In my weight loss surgery “community” this week there was a huge (and not always so nice) discussion about “traditional” dieting vs. weight loss surgery, and whether surgical intervention for losing weight is the “easy way out”.   The discussion was spawned by blogger Ily Goyanes, Fuming Foodie for the Miami New Times basically stating her very strong opinion that everyone should be able to lose weight simply by cutting back calories and exercising.  Individuals who chose the “easy way out” by having any variety of weight loss surgery are cheaters and simply lazy with no self control. And, further, she is convinced that pharmaceutical and medical device companies as well as hospitals encourage weight loss surgery just so they can profit!  50+ responding comments from successful WLS (Weight Loss Surgery) patients about how surgery is anything BUT the easy way out and why, were incapable of swaying this person’s mind.  The comments continue to roll into her blog – bottom line is she is entitled to her opinion (as unsubstantiated, uneducated, bigoted and discriminatory as it is) but it would be so much better if she developed an educated, informed opinion.

Anyone who has gone through the process of qualifying for weight loss surgery knows it is 1) not a quick and simple process; 2) it is not always a given that one’s health insurance provider will agree to cover the procedure regardless of how medically necessary the procedure is; 3) the appeals process, when denied coverage, is not always successful; 4) while the surgical procedures make it EASY to lose weight, the lifetime commitment to maintaining a healthy body and mind can be overwhelming. We must diligently avoid malnutrition and a host of other potential health issues by dealing daily with vitamins and protein supplements. We must deal constantly with our “head battles” that lead to our obesity in the first place.   We must exercise regularly just like any one else trying to maintain weight.

The reality is that the tool of weight loss surgery to a morbidly obese person is almost always the absolutely last resort, last ditch, effort to lose weight and eliminate or minimize co-morbidities (all the obesity-related health issues that most people suffer from) after years, and sometimes decades, of seriously trying and failing with the traditional methods of diet and exercise.  WLS is a tool to give the morbidly obese back their lives and futures.  Close to 200 thousand WLS procedures are performed in this country annually because it works. And, unbelievably, 35% of deaths in this country continue to be related to obesity-related health complications.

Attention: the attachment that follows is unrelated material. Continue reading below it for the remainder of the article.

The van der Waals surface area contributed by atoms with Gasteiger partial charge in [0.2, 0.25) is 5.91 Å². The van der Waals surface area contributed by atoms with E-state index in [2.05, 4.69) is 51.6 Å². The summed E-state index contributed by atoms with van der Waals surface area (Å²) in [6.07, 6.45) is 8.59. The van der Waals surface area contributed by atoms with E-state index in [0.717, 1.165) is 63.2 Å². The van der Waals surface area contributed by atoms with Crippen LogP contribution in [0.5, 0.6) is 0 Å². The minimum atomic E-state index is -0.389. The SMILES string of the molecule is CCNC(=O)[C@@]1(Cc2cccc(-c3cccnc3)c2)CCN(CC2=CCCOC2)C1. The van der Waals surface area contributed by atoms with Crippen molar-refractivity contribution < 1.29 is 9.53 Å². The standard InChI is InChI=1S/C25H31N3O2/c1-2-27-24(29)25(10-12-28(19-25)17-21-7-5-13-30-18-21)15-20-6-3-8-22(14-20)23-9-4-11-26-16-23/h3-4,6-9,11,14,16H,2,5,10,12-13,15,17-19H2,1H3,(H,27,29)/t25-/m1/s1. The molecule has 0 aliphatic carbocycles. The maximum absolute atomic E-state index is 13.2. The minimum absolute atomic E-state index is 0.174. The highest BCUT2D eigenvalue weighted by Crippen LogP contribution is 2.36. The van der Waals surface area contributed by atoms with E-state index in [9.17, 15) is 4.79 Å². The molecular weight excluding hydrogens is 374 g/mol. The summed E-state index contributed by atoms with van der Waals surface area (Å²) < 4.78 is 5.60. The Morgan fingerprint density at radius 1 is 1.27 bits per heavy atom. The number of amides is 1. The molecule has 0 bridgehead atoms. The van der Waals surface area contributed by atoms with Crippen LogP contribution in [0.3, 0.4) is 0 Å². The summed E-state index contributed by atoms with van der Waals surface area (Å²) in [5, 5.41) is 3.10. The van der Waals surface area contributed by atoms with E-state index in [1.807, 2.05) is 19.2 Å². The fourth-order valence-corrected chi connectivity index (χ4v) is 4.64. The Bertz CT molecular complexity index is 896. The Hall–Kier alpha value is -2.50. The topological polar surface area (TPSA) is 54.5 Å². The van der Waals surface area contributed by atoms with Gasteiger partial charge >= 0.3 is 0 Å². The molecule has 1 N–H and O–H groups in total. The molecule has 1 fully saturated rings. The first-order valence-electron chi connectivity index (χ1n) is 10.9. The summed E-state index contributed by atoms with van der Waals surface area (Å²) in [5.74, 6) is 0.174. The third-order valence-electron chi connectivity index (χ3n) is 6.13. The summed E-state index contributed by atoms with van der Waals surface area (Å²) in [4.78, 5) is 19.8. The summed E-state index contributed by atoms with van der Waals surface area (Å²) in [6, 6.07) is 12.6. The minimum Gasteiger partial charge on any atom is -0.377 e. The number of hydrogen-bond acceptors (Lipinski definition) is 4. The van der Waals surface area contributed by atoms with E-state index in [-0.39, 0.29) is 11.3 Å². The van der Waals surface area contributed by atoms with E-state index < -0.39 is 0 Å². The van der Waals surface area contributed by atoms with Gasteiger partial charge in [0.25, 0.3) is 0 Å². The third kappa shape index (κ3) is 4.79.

The continuing unfortunate circumstance for some individuals whose doctors feel they would absolutely benefit from WLS is that there are still many health insurance providers who simply will not cover the procedures (though they will still cover decades of medical care costs for obesity-related health issues), or individuals who do not have health insurance and are unable to afford surgery.  These people suffer unnecessarily.

This will be my one-time only “promotion” – however, I so strongly believe in the following NON PROFIT organization, what it stands for, and what it accomplishes – to the point that I volunteer my time as a member of the Board of Directors – that I want everyone to know about it and what it does – look around our website!  We are the only organization of this kind that we are aware of.

The Weight Loss Surgery Foundation of America (WLSFA) is a nonprofit organization, powered by weight loss surgery patients & their supporters, Bariatric Surgeons & their practices, Hospitals and Corporations. Together we raise funds and gather resources to “pay it forward” in the form of Weight Loss Surgery Grants to people denied access to WLS treatment of obesity.  Our 2012 grant application process has begun.